Shaun Johnson considered missing this year's Auckland Nines tournament, due to his determination to make the best possible start to the NRL season.
The Warriors halfback will be lining up at Eden Park on Saturday, but has committed to playing fewer minutes in the tournament to reduce the physical toll.
Johnson has become the face of the Nines and it would be hard to imagine an event without him.
It's tailor made for his skills and most of the crowd will be coming to see him play, even ahead of first time participants like Johnathan Thurston and Jarryd Hayne.
As the hometown hero Johnson is almost compelled to play, but the 26-year-old is conscious that Nines heroics haven't translated into March magic in the past three years.
"It definitely did cross my mind for sure," said Johnson, when asked if he contemplated sidestepping the festival weekend.
"In the past I haven't started the season as well as I have expected for myself and I really want to change that. I don't want to burn out. I want to be feeling good going into next week's trial and the season."
But Johnson is also conscious of the event's wider importance.
"For me it is so hard because as a kid I dreamt [about] having a tournament here like this," said Johnson.
"This is such a key moment in growing the sport in New Zealand [so] for me just to pull out of it and worry about other things [would be difficult]."
"I want to be there, be a part of showing rugby league in a positive light. I know there [would] be kids disappointed if I didn't play and they make the game what it is."
It's a tough call.
Johnson and the Warriors need a successful season - and more than anything a good start in March and April - and that needs to be the priority above all else.
That's why, year after year, the likes of Cameron Smith and Cooper Cronk have missed the Nines, as they aim to peak for round one.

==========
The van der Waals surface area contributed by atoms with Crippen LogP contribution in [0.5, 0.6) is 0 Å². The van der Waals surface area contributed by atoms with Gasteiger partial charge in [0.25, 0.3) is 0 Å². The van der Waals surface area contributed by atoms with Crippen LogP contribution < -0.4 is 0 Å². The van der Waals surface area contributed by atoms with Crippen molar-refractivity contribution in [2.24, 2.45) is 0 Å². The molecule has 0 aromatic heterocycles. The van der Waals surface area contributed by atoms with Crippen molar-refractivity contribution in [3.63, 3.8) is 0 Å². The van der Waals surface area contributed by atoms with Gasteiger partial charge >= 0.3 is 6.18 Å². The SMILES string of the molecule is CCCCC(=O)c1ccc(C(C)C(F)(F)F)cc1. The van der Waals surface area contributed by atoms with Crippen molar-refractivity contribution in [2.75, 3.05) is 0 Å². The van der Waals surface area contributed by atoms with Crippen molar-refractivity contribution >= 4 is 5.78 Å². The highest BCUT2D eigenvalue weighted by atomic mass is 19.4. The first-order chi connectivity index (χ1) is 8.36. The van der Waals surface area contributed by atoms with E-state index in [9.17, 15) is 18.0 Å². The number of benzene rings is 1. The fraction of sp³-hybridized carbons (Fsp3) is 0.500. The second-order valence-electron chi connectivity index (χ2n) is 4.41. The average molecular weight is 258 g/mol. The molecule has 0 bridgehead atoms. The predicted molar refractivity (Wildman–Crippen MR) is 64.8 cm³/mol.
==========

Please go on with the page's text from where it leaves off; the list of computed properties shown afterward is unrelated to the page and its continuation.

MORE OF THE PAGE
Johnson doesn't really have that option - as the star of the host team - but will make concessions around his game time.
"I've had a few chats with the coaching staff and definitely my minutes are going to be reduced," said Johnson.
"I probably haven't helped that in the past to be fair; I'm so competitive I want to be out there all of the time. I've had a good crack at it but [last year] obviously took a knock which had a bit of an effect on how my season went. I want to have a good NRL season - it's a long year - so definitely my minutes are going to be restricted."
Johnson needs to learn to let go this weekend.
In the past three tournaments he has felt personal responsibility to get the team across the line.
It means he has played more minutes than probably any other Warriors player, which has had a rebound effect in subsequent weeks.
"Physically it's intense," said Johnson. "It's a tough couple of days [and] is physically draining."
Johnson has often delivered on the Nines stage - remember the freakish try against the Broncos last year which saved the Warriors from their earliest ever exit - but can't be expected to do it all.
The team has to get over their play making reliance on Johnson, and this weekend will be an opportunity for Tui Lolohea, Ata Hingano and Mason Lino to show their wares.
Johnson also said there was "no real update" on his contract situation.
"We are talking with them and we will see how it goes," said Johnson, who is contracted until the end of this season.